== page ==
Psychotherapy (Integrative Transpersonal & Sensorimotor)

I aim to provide a safe space where issues can be explored in a completely confidential setting and where each person's uniqueness is respected. I have more than 15 years experience working with many issues including anxiety, depression, the impact of shock and developmental trauma, relationship difficulties, bereavement, lack of meaning and a sense of disconnection from your true self.  

I draw from many psychotherapy approaches to suit the uniqueness of each client and circumstance. I work in a collaborative and respectful way, where I value your input and feedback. There are often many ways of looking at a particular issue or challenge and we can work together to find which are most helpful and which you feel most comfortable using.


The key psychotherapy approaches that inform my way of working are Integrative Transpersonal & Sensorimotor Psychotherapy. The range of approaches that I use are described below, along with what to expect from a session and some recommended reading. Details of my qualifications and experience are shown on the My Experience page.

Integrative Transpersonal

Transpersonal Psychotherapy is a holistic approach which includes the spiritual dimension (but has no affiliation to any particular dogma or religion). It focuses on aligning with the body's natural healing ability and building upon your strengths or qualities, including finding meaning and purpose in your life. Life crises are seen as opportunities for us to grow and develop. The approach includes focusing on your body and using imagery to get in touch with, and to release, feelings that the body is holding from the past. 

This includes using dreamwork, creative imagination and guided visualisation to understand and explore current issues in your life and seeing the way forward by tuning into your inner wisdom. Working with creative, or active, imagination (originally developed by Carl Jung) can be seen as a bridge to the unconscious; engaging with its rich and symbolic language can bring healing and insights into consciousness in a powerful way. I also work with creative media, including drawing and sand tray therapy.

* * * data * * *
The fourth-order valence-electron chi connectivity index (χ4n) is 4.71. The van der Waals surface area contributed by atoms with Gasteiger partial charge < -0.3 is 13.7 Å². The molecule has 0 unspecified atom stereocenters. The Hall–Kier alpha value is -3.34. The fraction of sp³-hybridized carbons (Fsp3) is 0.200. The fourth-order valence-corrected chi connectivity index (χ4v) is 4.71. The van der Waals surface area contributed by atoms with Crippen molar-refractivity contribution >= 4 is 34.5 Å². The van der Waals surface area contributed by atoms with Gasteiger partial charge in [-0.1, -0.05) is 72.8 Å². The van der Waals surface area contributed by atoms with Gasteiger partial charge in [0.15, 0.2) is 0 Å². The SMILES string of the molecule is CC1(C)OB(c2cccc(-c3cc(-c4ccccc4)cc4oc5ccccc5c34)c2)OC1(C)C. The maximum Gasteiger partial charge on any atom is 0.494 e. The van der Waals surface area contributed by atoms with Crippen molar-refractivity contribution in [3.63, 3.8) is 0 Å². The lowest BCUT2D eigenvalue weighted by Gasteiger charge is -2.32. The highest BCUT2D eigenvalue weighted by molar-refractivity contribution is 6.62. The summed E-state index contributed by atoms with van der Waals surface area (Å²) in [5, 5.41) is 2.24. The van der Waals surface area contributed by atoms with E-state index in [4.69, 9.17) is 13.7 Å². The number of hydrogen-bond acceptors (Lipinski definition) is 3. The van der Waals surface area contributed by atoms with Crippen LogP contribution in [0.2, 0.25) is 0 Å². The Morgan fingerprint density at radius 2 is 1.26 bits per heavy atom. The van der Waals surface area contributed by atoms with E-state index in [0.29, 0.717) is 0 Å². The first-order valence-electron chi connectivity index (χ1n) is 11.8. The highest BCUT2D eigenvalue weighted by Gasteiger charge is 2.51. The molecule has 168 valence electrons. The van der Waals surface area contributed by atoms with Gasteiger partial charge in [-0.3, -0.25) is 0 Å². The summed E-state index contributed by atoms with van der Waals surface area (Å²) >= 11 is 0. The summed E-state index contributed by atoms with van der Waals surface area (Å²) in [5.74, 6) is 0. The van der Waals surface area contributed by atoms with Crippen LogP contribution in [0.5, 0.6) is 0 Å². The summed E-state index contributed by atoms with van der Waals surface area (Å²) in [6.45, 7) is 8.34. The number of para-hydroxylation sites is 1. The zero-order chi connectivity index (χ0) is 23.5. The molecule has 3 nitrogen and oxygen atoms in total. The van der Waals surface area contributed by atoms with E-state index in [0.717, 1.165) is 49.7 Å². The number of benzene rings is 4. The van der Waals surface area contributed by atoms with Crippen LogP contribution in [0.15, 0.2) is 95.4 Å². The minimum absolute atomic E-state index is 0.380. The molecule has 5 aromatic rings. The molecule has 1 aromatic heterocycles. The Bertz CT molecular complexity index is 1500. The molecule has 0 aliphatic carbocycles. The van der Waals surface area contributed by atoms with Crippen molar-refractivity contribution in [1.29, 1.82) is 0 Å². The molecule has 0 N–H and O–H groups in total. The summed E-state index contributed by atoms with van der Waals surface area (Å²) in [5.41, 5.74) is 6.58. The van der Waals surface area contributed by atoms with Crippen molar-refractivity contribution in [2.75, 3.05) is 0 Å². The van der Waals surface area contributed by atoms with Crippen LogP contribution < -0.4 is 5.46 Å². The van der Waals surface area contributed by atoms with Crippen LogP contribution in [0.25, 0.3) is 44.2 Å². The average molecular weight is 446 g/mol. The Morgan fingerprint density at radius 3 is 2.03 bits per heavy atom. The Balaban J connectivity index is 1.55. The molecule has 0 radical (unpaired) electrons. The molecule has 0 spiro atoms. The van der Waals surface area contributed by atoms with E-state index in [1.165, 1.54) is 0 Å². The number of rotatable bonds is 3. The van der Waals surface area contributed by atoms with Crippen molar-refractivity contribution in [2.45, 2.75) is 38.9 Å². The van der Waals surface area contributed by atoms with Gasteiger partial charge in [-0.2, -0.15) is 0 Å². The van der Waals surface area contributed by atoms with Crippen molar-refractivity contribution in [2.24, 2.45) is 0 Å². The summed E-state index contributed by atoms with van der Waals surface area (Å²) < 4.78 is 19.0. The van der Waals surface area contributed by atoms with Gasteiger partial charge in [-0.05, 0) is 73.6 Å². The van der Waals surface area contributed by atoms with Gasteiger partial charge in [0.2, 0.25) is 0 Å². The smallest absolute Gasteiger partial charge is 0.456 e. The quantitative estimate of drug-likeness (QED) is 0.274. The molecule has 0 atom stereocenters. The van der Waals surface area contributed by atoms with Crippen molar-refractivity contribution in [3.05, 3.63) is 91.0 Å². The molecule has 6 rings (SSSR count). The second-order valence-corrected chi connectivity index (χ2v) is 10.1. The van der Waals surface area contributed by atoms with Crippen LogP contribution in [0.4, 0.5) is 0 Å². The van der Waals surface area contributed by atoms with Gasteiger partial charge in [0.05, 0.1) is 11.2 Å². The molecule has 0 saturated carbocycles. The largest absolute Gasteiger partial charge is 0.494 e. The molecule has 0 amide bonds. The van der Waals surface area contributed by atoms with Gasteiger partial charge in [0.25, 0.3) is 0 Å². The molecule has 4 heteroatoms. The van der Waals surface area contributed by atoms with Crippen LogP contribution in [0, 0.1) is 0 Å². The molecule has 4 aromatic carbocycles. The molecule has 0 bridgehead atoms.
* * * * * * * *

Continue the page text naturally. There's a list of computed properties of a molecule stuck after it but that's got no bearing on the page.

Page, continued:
I have also integrated energy psychology and healing approaches into the way I work, including Emotional Freedom Technique (EFT) & Matrix Reimprinting and Meta-Health Analysis and coaching (a holistic framework which looks at the deeper meanings behind health issues and symptoms).


The integrative approach involves the study and use of the key theories and approaches in psychotherapy. This includes the following approaches: 

  • psychodynamic: examining how patterns in the present can have their origin in our childhood or past. By identifying, understanding and working with these patterns we can rewrite old scripts and develop new ways of being that are more helpful in the present. 
  • humanistic: helping to build a stronger sense of self in an atmosphere of acceptance and non-judgmentalism. Drawing on Gestalt techniques, such as chair work, when it feels appropriate.
  • existential: the psychotherapist Irvin Yalom identified four universal existential anxieties that face all humans at some time during their lives. These are death, freedom, isolation and meaninglessness. These challenging issues can be explored as they arise. I also use the 'here and now' to look at what is going on in the relationship between us and what relevance this may have on life outside the therapy relationship.

Sensorimotor Psychotherapy (Trauma & Emotional Dysregulation)

Sensorimotor Psychotherapy combines psychotherapy with body-based (somatic) therapy and is a comprehensive method for healing the disconnection between body and mind, so often experienced as a result of trauma and adverse childhood experiences. Starting back in the 1980's, the Adverse Childhood Experiences (ACE) studies demonstrate a link between adverse experiences in childhood and chronic physical &/or mental illness and other life challenges in later life. These adverse experiences include abuse (emotional, physical &/or sexual), neglect (emotional &/or physical) and household or parental adversity (including mental illness, divorce & separation, domestic violence, substance/alcohol abuse & imprisonment). The risk tends to increase the more ACE's a child has experienced, however there are also other factors that help to reduce the risk. For example, a child who has an attuned relationship with a caregiver who can help them to process experiences of trauma and adversity at the time they occur, is likely to be more protected and resilient.